Each board was glued, then shaped and finished, one at a time. Pat consulted with Reynolds Yater in Santa Barbara (an old associate and neighbor of Pat’s in Cabo) over the phone, getting measurements from one of his period guns in Rennie’s possession from which to base his new templates. After all the preparatory tool gathering and milling, each board took approximately three days: one for the glue-up, one for rough shaping, and one day for fine-tuning. With the prelims, each gun represented a week of highly unique and specialized, skilled craftsmanship.
Some observations: Having shaped surfboards myself, I could really appreciate the scope of the task that this project represented for Pat. A board or two into the deal, it was apparent that he was both enjoying himself and wondering what he’d gotten himself into. I mean, it was a lot of hard, dirty, satisfying effort. With each shaped board, he more completely reacquainted himself with shaping balsa guns. While he worked on the boards, the word got around a bit, and people would drop by the shed to pay their respects. Which was no doubt enjoyable for Curren, but also distracting. Pat is a quiet man, not prone to hyperbole. But if you listen closely to what he has to say, it’s worth the effort. Once, when responding to the full-race nature of the shapes, he nodded and replied simply, “Yep! They’re for 20 ’n up.” A little later, I asked if he had thought about fin shapes. He proceeded to pull out a cardboard template for a period fin silhouette and set it in position on the board sitting bottom up on the rack and said, “This is what I put on ’em back then.” He looked up at me as if to say, “What do you think?” It looked just right. It became evident to me that, without saying much, he had been thinking about and planning out all the nuances of this project over the months we had been waiting for the wood. Pat has a fine sense of humor—call it a dry wit. He’ll be poker faced, staring at you, concentrating on what you’re saying to him, then break into a wry grin and accomplish a paragraph reply in three or four succinct words. His hands and body are those of a person who uses them to physically make his living—gnarled, worn, calloused, and hardened. You get the feeling that if you tossed him out somewhere in a wilderness with a pocketknife and a hairpin, he’d get along okay. He frequently camps the wildest coasts of Baja, fishing, diving, and surfing breaks that won’t be named for at least another 20 years.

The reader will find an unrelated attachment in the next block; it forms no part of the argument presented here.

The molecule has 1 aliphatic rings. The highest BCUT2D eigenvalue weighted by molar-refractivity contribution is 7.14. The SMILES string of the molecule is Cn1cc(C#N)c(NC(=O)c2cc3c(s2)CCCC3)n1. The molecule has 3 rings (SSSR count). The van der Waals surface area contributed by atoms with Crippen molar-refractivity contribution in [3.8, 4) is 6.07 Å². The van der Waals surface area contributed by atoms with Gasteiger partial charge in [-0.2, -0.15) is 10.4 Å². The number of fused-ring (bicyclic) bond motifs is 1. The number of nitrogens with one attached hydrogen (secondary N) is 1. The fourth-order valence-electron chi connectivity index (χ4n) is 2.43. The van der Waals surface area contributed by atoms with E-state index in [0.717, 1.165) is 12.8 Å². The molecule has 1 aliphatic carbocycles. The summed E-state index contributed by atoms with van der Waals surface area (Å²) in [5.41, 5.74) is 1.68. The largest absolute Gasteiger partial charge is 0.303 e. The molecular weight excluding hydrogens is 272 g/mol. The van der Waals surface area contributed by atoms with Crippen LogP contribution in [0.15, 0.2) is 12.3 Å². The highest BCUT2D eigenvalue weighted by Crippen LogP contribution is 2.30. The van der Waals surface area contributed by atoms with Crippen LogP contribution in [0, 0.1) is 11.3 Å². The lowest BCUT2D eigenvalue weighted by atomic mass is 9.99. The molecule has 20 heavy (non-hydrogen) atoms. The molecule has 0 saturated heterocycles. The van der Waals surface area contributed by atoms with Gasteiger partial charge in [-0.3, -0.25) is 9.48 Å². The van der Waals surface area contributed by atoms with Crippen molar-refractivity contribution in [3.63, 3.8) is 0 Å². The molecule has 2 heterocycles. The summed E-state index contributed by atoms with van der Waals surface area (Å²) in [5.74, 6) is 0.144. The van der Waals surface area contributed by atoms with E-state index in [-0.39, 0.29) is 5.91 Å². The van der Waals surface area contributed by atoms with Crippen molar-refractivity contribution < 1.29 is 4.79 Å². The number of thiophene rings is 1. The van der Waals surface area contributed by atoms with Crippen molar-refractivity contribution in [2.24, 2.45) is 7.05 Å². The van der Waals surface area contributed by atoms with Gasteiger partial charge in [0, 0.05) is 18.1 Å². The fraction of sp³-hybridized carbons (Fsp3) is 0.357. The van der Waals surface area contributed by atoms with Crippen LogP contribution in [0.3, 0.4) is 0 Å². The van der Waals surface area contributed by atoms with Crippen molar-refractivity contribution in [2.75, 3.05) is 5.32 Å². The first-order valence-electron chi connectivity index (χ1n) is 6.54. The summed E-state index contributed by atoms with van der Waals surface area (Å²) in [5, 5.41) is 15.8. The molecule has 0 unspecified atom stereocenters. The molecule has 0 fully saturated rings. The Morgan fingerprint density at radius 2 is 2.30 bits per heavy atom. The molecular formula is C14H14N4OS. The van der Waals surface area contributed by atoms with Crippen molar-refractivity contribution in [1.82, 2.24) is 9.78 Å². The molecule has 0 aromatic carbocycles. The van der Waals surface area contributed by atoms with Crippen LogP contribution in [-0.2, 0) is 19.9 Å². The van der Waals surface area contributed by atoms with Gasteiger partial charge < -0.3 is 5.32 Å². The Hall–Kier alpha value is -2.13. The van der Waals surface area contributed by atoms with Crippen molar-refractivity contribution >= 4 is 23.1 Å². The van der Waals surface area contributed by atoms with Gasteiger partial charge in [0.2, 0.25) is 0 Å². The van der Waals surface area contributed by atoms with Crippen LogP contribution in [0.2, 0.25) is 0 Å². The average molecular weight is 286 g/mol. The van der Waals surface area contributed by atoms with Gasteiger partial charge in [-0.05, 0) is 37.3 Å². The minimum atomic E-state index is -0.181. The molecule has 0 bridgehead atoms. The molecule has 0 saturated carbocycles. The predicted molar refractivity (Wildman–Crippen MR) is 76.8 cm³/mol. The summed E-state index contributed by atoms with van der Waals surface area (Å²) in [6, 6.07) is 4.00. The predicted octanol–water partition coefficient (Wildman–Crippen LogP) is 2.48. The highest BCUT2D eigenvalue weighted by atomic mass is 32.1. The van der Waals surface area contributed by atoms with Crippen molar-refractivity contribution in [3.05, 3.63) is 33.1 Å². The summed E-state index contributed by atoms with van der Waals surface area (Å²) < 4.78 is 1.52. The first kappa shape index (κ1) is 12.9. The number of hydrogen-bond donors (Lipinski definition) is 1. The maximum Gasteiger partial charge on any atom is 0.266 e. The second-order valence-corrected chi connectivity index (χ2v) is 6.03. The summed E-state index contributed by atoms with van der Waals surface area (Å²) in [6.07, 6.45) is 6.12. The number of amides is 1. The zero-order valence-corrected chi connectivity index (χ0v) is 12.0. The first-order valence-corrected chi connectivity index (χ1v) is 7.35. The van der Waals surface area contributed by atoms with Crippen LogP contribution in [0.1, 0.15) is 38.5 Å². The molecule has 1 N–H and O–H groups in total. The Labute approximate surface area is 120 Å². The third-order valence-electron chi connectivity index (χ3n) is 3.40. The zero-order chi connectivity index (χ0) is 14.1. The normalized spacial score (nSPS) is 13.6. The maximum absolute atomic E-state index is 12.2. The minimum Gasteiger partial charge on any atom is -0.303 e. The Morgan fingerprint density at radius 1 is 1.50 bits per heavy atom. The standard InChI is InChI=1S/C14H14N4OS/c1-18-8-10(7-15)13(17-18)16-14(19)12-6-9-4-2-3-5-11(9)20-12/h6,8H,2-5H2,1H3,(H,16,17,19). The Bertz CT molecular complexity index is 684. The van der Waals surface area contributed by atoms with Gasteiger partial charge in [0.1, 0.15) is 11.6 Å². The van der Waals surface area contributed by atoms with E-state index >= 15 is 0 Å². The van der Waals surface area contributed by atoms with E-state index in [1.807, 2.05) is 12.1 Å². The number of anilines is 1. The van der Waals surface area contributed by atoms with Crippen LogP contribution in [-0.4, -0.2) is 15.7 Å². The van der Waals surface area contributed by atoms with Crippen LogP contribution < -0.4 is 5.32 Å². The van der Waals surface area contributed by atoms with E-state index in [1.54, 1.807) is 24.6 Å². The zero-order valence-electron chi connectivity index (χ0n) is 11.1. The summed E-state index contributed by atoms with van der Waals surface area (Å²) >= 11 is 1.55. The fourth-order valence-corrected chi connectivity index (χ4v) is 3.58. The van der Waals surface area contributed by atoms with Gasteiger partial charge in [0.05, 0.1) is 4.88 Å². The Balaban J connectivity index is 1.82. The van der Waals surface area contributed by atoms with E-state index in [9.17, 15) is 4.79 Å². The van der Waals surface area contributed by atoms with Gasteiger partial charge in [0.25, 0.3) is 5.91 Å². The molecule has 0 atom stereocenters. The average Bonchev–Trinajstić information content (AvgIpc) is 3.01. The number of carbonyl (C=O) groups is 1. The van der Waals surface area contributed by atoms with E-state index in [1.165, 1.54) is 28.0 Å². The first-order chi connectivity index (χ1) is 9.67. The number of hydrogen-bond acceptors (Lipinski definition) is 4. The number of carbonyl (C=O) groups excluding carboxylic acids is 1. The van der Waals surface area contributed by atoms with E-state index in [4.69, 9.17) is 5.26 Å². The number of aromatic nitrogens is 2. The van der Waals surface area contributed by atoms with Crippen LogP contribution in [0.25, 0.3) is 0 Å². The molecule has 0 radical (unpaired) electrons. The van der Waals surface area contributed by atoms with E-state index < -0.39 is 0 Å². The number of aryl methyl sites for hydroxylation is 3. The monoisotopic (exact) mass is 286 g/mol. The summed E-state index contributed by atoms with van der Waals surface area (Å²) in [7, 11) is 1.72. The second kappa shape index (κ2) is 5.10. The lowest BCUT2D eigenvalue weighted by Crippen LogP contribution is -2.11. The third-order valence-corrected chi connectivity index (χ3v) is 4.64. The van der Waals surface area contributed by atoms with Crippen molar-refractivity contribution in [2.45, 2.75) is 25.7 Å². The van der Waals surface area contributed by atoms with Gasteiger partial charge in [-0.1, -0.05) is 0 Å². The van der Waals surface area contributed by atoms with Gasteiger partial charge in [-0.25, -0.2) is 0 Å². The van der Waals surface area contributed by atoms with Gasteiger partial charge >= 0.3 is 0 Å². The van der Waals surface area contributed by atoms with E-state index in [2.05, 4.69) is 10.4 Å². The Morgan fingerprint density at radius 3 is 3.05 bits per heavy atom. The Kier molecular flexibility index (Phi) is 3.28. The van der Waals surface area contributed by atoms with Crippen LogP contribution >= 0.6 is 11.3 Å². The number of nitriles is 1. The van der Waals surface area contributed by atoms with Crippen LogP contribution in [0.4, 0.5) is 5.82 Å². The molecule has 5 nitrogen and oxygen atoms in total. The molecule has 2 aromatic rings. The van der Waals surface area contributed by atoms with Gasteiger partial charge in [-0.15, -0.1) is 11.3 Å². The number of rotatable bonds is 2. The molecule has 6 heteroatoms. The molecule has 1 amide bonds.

While he was doing the boards, eldest son Tom stopped by to check them out, thinking that he might want to have one to actually use in big surf. Although Pat was dubious, saying that it would be a bit like driving a classic 1958 Ferrari Testarossa at a modern road race, he was clearly pretty stoked over Tom’s interest. Pat explained to his son that these were old style and that he was sure things had progressed significantly since then. But Tom was adamant over the phone. And then Tom, when confronted with the reality of the shaped boards in progress, realized that Dad was right—things have progressed.
But these sensual, sculpted shapes speak proudly for themselves, and of a wonderful and challenging time when Waimea Bay, Sunset Beach, and Laniakea were frontiers of the human spirit. His boards were the tools of choice for a period of self-realization and exploration that will never be duplicated. And as Pat Curren said before he left for Mexico, “Hell, I may never do this again.”